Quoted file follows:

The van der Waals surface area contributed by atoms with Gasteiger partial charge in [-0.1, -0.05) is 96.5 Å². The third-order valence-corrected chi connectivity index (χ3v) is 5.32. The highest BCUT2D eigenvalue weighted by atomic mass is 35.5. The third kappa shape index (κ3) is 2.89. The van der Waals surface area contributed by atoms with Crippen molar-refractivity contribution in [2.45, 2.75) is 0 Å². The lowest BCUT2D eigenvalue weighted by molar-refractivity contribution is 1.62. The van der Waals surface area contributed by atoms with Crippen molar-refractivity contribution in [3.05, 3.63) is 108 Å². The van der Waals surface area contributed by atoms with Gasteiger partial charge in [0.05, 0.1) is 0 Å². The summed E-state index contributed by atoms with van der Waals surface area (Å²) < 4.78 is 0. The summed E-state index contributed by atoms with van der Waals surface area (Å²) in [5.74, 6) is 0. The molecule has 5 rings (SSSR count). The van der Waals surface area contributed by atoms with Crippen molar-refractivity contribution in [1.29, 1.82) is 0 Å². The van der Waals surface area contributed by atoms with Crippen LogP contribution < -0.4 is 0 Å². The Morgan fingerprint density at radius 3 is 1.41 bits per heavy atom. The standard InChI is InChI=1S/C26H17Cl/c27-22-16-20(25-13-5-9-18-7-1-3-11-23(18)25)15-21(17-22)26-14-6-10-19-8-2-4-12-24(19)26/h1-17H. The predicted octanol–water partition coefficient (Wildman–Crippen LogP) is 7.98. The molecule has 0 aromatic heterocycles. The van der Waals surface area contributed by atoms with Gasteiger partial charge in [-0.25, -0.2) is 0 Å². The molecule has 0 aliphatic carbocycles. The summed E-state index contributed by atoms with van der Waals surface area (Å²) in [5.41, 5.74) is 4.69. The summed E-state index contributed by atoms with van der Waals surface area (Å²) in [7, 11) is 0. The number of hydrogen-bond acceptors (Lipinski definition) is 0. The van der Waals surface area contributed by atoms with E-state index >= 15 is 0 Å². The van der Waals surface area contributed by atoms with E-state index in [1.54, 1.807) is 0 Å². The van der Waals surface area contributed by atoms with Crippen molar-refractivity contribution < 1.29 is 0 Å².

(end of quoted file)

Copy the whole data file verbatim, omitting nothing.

The van der Waals surface area contributed by atoms with Gasteiger partial charge in [-0.1, -0.05) is 96.5 Å². The third-order valence-corrected chi connectivity index (χ3v) is 5.32. The highest BCUT2D eigenvalue weighted by atomic mass is 35.5. The third kappa shape index (κ3) is 2.89. The van der Waals surface area contributed by atoms with Crippen molar-refractivity contribution in [2.45, 2.75) is 0 Å². The lowest BCUT2D eigenvalue weighted by molar-refractivity contribution is 1.62. The van der Waals surface area contributed by atoms with Crippen molar-refractivity contribution in [3.05, 3.63) is 108 Å². The van der Waals surface area contributed by atoms with Gasteiger partial charge in [0.05, 0.1) is 0 Å². The summed E-state index contributed by atoms with van der Waals surface area (Å²) < 4.78 is 0. The summed E-state index contributed by atoms with van der Waals surface area (Å²) in [5.74, 6) is 0. The molecule has 5 rings (SSSR count). The van der Waals surface area contributed by atoms with Crippen molar-refractivity contribution in [1.29, 1.82) is 0 Å². The van der Waals surface area contributed by atoms with Crippen LogP contribution < -0.4 is 0 Å². The Morgan fingerprint density at radius 3 is 1.41 bits per heavy atom. The standard InChI is InChI=1S/C26H17Cl/c27-22-16-20(25-13-5-9-18-7-1-3-11-23(18)25)15-21(17-22)26-14-6-10-19-8-2-4-12-24(19)26/h1-17H. The predicted octanol–water partition coefficient (Wildman–Crippen LogP) is 7.98. The molecule has 0 aromatic heterocycles. The van der Waals surface area contributed by atoms with Gasteiger partial charge in [-0.25, -0.2) is 0 Å². The molecule has 0 aliphatic carbocycles. The summed E-state index contributed by atoms with van der Waals surface area (Å²) in [5.41, 5.74) is 4.69. The summed E-state index contributed by atoms with van der Waals surface area (Å²) in [7, 11) is 0. The number of hydrogen-bond acceptors (Lipinski definition) is 0. The van der Waals surface area contributed by atoms with E-state index >= 15 is 0 Å². The van der Waals surface area contributed by atoms with E-state index in [1.54, 1.807) is 0 Å². The van der Waals surface area contributed by atoms with Crippen molar-refractivity contribution < 1.29 is 0 Å².